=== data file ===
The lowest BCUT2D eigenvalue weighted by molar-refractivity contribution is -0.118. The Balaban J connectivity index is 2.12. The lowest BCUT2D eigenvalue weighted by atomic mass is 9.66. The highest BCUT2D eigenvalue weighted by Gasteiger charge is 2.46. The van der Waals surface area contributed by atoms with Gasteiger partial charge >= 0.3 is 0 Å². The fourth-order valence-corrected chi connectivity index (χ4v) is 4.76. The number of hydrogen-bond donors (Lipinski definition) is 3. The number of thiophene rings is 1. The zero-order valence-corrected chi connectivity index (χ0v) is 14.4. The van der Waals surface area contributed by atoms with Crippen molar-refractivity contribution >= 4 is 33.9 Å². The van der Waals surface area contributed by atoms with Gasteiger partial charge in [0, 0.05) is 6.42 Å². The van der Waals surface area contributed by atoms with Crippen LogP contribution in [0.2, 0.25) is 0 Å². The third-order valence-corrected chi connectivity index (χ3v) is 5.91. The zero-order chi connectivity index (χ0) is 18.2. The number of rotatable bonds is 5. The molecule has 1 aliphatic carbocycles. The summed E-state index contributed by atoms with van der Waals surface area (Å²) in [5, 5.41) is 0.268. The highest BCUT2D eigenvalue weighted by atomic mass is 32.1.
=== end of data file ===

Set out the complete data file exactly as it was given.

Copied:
The lowest BCUT2D eigenvalue weighted by molar-refractivity contribution is -0.118. The Balaban J connectivity index is 2.12. The lowest BCUT2D eigenvalue weighted by atomic mass is 9.66. The highest BCUT2D eigenvalue weighted by Gasteiger charge is 2.46. The van der Waals surface area contributed by atoms with Gasteiger partial charge >= 0.3 is 0 Å². The fourth-order valence-corrected chi connectivity index (χ4v) is 4.76. The number of hydrogen-bond donors (Lipinski definition) is 3. The number of thiophene rings is 1. The zero-order valence-corrected chi connectivity index (χ0v) is 14.4. The van der Waals surface area contributed by atoms with Crippen molar-refractivity contribution >= 4 is 33.9 Å². The van der Waals surface area contributed by atoms with Gasteiger partial charge in [0, 0.05) is 6.42 Å². The van der Waals surface area contributed by atoms with Crippen LogP contribution in [0.2, 0.25) is 0 Å². The third-order valence-corrected chi connectivity index (χ3v) is 5.91. The zero-order chi connectivity index (χ0) is 18.2. The number of rotatable bonds is 5. The molecule has 1 aliphatic carbocycles. The summed E-state index contributed by atoms with van der Waals surface area (Å²) in [5, 5.41) is 0.268. The highest BCUT2D eigenvalue weighted by atomic mass is 32.1.